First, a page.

Colin Dexter was born in Stamford, Lincolnshire, to Alfred and Dorothy Dexter. He had a brother, John, a fellow classicist, who taught Classics at The King's School, Peterborough, and a sister, Avril. Alfred ran a small garage and taxi company from premises in Scotgate, Stamford. Colin was educated at St. John's Infants School, Bluecoat Junior School, from which he gained a scholarship to Stamford School.
After leaving school, Dexter completed his national service national service and then read Classics at Christ's College, Cambridge, graduating in 1953 In 1954, Dexter began his teaching career in the East Midlands, becoming assistant Classics master at Wyggeston School, Leicester, later receiving a master's degree in 1958.
The story Dexter was most famous for telling was how he came about creating Morse. He began writing mysteries during a family holiday when he read a crime novel and being very disappointed by it, thought he could do better and gave it a go.
"We were in a little guest house halfway between Caernarfon and Pwllheli. It was a Saturday and it was raining—it's not unknown for it to rain in North Wales. The children were moaning... I was sitting at the kitchen table with nothing else to do, and I wrote the first few paragraphs of a potential detective novel. This novel was to take some time to see the light of day, but ‘Last Bus to Woodstock’ was to mark the entrance of Morse. Published in 1975, it introduced Inspector Morse, the irascible detective whose penchants for cryptic crosswords, English literature, cask ale, and Wagner reflect Dexter's own enthusiasms.
John Thaw starred as Morse in 33 two-hour episodes running from 1987 to 2000. Unlike Holmes and Poirot, Morse was fallible and often arrested the wrong culprit until seeing the light. Morse is a man who likes to drink, is irascible but his love of crosswords trickles through to the real world and Morse loves to solve a good puzzle, whether in The Oxford Times or at work. His name was always Morse and when asked his first name, he would curtly respond with ‘Inspector’! His true name, Endeavour was only mentioned once after admitting his father was a fanatic about Captain James Cook and had named his son after the vessel that carried Cook to discover Australia and New Zealand.
A slight change came in the shape of Morse’s ‘Watson’ for the TV series was in turning Lewis from an elderly Welshman to a younger Geordie. Dexter, like Hitchcock, made uncredited appearances in all but three episodes. After Morse finished, two spin-off series started featuring Lewis and a prequel, ‘Endeavour’. Dexter also made cameos in both series.
Dexter received several Crime Writers Association Daggers: two Silver Daggers for ‘’Service of All the Dead’ in 1979 and ‘The Dead of Jericho’ in 1981. Dexter went on to win two Gold Daggers for ‘The Wench is Dead’ in 1989 and ‘The Way Through the Woods’ in 1992. He also received the Cartier Diamond Dagger for lifetime achievement in 1997. In 1980, he was elected a member of the Detection Club.
Colin Dexter sadly died on the 21st March 2017.
Review: The Wench is Dead
I chose ‘The Wench is Dead’ as the book to highlight this author as it was the very first Morse book I read. I was working in a bookshop while at college and numerous copies of the paperback had come in and it intrigued me. I loved it. Why? It was because Dexter made Morse so human. He was fallible. Morse never looked after himself, feeding his body a poor diet, most of which was taken in liquid form. As with all bad habits, they eventually caught up with Morse and with a burst ulcer, he finds himself in hospital.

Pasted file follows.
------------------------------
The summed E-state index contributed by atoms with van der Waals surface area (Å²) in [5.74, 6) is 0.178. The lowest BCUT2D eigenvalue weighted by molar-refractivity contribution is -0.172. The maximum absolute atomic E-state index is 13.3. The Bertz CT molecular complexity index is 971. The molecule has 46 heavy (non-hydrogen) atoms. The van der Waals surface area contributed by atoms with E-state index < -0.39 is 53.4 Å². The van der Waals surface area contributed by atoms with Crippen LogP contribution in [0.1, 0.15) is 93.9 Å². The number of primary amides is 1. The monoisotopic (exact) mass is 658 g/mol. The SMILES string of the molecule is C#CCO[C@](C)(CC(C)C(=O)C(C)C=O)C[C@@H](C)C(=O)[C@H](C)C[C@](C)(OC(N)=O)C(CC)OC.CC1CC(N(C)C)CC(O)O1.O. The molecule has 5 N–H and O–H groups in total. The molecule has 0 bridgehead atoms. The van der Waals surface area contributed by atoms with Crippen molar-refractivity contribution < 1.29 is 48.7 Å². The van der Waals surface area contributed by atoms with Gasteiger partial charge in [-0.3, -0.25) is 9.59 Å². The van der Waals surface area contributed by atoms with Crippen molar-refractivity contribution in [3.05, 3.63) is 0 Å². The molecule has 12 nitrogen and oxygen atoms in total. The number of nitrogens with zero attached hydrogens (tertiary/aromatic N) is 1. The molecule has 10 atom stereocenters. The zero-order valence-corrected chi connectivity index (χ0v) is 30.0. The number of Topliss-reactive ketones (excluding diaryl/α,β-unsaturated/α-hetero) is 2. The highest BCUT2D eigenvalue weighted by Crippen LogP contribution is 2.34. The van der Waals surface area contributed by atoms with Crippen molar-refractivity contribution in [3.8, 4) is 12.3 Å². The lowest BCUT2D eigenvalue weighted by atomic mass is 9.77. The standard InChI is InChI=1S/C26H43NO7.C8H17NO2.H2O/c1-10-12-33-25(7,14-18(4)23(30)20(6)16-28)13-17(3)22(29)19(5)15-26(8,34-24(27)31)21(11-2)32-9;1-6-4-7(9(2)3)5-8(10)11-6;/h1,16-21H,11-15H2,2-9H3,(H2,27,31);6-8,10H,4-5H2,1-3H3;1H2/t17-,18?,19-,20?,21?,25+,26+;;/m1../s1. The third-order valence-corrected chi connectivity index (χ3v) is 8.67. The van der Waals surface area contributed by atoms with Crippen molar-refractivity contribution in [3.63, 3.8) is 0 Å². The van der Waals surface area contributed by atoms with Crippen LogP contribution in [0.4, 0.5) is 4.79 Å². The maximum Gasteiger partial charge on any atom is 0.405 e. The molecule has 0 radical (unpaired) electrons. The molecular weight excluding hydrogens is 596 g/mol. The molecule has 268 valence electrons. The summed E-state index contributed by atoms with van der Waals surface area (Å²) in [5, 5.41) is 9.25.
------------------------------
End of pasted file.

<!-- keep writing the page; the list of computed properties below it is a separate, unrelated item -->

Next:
On his first night he is situated opposite Colonel Wilfrid Deniston who passes away that same evening. It is when the Colonel’s widow visits a befuddled Morse, that she leaves as a way of gratitude a book her husband self-published on the murder of Joanna Franks, her body found in the Oxford canal on the 21st June 1859. Morse, lacking any real reading material, begins to read the Colonel’s slim chronicle of this forgotten crime. After initially critiquing the Colonel’s writing skills, Morse settles down to read the account of Joanna Franks, only for a few facts do not quite stand up to close scrutiny. It is then down to Lewis and Christine Greenaway, a librarian at the Bodleian who was visiting her father on the same ward but has now been roped in by Morse to do the leg work whilst confined to his hospital bed.
You could be forgiven for thinking this book is going to be a depressing read as most of it deals with Morse in hospital contemplating his own mortality. However, as always, Dexter injects a wonderful sense of humour to his novel, giving his reader a number of laugh-out-loud moments. Morse unexpectedly has a strange and inexplicable allure to the ladies. This is a recurring theme in all the Morse novels, and Dexter seems to be telling us that you don’t need to have a buff body and rugged looks to ‘get the girl’! Dexter leads us down a vexing path as Morse tries to uncover the truth to Franks’ inexplicable behaviour and murder over a century before. Dexter delivers his coup-de-grace for the final page. It is hardly surprising that this title won the CWA Gold Dagger award in 1989. Despite not having read it for twenty-five years, I had a vague memory of the solution and was not disappointed revisiting this book again.
Dexter had been away from crime writing for many years having despatched Morse off with a pack of Wagner’s Valkyries in 1999. The TV series is still televised with healthy viewing figures. I am certain that Morse has, and will continue to enjoy great status within the crime fiction hall of fame as one of the best detectives of all time.
Reviewed by: C.S.